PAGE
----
where W denotes the network admittance, y−y^{ref }denotes a feedback signal and control signal u is a function of W and y−y^{ref}. Thus, it is apparent that inverter control is at least partially based on an assumption that network admittance W is known. However, as alluded to above, in many distribution grids that have a limited number of GMDs, there could be a correspondingly limited amount of information about network admittance W. Hence, in practice, the performance of inverters and their controllers is questionable, because their design is based on unrealistic guesses of the network admittance W. This is also one of the reasons why inverter controllers often require fine tuning at commissioning and installation even when they have passed manufacturing tests.

With reference to **501**), designing the inverter with a characteristic inverter control signal based on the network admittance estimate in accordance with a design model (**502**) and installing the inverter in the distribution grid (**503**). The estimating of the grid admittance of operation **501** includes one of a hybridized data-physics approach and an optimization-based approach and includes receiving an input of a network topology of a distribution grid (**5011**), categorizing the network topology into node-cases (**5012**) in a bottom-up direction, executing a network admittance estimation algorithm from available measurement information for each node-case (**5013**) and determining a network admittance estimate for the distribution grid with the network topology from results of the network admittance estimation algorithm executed for each node-case (**5014**). In accordance with embodiments, the method can further include testing an operation of the inverter following the installing of the inverter in the distribution grid (**504**) and updating the design model based on results of the testing (**505**).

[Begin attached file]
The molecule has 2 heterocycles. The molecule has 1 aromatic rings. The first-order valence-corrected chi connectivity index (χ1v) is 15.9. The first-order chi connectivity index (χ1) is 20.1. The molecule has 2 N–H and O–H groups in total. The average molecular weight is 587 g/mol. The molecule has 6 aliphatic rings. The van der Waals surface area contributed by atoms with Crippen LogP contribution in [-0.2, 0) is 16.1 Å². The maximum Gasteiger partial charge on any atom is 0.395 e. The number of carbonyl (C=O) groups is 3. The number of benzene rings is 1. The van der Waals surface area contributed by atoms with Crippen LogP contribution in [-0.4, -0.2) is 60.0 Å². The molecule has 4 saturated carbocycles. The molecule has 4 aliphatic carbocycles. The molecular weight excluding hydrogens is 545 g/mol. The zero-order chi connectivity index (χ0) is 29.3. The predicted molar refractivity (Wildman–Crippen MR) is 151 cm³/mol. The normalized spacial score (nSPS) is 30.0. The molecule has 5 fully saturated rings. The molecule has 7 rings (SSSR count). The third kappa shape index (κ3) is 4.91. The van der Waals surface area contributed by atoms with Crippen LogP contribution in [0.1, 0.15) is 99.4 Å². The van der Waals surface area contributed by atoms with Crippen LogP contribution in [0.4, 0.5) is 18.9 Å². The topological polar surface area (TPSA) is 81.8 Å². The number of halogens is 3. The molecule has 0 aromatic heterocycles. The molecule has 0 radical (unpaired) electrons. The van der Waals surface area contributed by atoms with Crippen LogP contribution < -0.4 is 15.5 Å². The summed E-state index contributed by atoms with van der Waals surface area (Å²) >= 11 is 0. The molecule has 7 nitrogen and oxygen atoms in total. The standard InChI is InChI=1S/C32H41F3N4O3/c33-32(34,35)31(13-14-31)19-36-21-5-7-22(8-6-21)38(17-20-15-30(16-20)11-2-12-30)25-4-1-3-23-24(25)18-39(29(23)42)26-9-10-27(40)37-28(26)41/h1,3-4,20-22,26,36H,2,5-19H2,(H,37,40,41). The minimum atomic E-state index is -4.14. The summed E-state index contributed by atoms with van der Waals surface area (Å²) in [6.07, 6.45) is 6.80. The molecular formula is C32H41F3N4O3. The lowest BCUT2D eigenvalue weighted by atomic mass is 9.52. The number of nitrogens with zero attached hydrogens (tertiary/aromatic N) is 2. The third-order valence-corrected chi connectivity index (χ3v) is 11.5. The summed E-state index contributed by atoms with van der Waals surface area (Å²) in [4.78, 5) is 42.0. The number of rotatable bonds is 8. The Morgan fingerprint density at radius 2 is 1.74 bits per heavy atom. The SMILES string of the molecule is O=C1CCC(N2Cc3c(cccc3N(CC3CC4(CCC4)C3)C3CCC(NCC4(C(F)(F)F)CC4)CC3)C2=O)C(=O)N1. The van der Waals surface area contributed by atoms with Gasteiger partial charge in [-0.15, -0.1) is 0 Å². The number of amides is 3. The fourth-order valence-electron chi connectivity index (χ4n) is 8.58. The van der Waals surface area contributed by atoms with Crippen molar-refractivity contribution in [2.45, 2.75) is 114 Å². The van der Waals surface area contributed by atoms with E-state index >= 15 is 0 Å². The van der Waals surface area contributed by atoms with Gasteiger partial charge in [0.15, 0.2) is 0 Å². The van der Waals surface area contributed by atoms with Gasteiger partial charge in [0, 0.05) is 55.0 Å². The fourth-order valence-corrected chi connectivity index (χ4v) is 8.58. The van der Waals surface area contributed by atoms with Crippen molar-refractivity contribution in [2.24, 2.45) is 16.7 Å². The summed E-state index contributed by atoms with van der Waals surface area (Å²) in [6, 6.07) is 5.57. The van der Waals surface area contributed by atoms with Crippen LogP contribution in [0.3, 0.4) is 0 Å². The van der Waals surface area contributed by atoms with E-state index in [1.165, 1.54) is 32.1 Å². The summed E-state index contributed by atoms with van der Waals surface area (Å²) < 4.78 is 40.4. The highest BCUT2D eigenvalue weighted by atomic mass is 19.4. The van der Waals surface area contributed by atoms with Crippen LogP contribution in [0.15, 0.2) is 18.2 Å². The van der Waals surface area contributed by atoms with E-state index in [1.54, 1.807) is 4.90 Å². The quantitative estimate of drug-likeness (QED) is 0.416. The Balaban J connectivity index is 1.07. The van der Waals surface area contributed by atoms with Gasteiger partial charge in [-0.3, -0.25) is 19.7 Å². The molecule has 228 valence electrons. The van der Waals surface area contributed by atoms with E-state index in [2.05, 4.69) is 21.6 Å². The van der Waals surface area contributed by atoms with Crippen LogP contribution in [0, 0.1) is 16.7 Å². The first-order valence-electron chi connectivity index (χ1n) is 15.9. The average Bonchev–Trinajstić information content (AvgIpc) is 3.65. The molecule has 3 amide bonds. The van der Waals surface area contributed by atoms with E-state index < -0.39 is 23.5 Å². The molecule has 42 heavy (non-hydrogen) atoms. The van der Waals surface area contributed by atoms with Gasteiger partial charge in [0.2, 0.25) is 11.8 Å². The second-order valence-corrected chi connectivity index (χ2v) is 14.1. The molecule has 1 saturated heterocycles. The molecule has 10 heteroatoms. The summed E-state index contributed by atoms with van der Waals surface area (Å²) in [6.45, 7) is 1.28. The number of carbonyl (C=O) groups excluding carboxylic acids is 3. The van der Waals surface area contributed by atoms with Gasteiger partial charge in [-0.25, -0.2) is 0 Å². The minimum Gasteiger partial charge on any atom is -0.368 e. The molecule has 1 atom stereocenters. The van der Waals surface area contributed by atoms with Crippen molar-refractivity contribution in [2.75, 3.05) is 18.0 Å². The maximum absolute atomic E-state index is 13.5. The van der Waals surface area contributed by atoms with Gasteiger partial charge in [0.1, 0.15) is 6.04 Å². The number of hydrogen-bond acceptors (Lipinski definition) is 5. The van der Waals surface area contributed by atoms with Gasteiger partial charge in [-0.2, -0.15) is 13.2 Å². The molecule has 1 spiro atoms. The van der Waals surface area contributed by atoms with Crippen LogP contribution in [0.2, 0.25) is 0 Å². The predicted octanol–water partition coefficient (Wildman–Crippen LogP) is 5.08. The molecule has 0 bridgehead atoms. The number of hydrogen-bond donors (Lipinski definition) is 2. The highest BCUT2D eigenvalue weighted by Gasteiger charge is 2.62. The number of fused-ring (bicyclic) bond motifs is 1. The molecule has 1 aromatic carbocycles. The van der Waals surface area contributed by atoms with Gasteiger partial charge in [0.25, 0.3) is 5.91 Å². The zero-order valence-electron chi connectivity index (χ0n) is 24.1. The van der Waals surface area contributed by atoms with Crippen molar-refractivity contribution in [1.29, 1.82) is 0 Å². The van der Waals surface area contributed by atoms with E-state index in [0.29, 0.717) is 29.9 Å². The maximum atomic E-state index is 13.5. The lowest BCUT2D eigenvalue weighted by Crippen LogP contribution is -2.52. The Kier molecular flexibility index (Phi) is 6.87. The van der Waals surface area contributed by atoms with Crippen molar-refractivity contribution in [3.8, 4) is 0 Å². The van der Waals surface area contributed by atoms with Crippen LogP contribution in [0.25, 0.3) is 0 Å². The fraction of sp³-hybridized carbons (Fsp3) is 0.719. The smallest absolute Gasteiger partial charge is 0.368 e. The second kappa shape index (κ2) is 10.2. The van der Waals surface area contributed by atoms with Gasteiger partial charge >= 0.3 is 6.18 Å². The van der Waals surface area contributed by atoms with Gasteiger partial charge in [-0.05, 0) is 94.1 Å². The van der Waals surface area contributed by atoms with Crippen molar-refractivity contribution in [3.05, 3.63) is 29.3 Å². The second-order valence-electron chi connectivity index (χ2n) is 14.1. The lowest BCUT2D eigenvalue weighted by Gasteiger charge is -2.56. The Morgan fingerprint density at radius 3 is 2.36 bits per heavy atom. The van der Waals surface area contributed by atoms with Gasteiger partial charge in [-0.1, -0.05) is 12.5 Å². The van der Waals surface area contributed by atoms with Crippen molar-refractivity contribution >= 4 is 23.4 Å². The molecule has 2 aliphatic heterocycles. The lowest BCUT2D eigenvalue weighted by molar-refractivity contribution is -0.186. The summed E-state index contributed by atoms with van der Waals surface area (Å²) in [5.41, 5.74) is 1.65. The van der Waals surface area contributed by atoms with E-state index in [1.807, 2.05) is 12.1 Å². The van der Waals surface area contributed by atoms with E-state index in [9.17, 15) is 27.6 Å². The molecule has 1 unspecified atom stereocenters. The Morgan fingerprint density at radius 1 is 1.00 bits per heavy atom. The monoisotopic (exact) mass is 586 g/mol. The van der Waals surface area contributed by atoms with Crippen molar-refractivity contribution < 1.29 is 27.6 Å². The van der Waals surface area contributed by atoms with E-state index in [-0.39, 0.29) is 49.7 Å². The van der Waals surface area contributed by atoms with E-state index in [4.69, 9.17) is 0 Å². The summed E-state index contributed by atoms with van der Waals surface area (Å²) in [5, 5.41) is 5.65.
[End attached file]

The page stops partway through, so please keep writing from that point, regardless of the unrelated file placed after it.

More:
The available measurement information is derived from devices, such as grid measurement devices (GMDs), distributed throughout the distribution grid and the node-cases include a case in which devices are present at parent and child nodes of a line of the distribution grid, a case in which a device is only present at a parent node of a line of the distribution grid, a case in which a device is only present at a child node of a line of the distribution grid and a case in which no device is present at parent or child nodes of a line of the distribution grid.

As another example of an implementation of the grid admittance estimation algorithms disclosed herein, industrial energy management systems can be operated based on grid admittance estimates. Here, state estimation tasks estimate system internal states based on measurement data Y assuming a network admittance matrix W is known and fixed. Without loss of generality, the relation can be written as:

*Y=h*(*X,W*)+*e *

where the right-hand side terms are unknown, X is an internal state and e denotes the error caused by network admittance matrix W (an accurate W will lead to a small e.) Thus, as a result of unknown admittance matrix W, existing state estimation tools are most likely not suitable for distribution networks due the prerequisite condition (accurate W) not being met. The algorithms described herein, however, provides distribution network admittance matrix W that, when combined with existing state estimation methods, will improve state estimation performance for distribution systems.

In addition, although large amounts of installed sensors would improve monitoring of a system, in practice, it is impossible to have expensive sensors installed everywhere. Hence, when designing a distribution grid with limited sensors and resources, it is important to determine how many sensors can be installed and where those sensors are really needed. The algorithms described herein provide instruction on these important questions.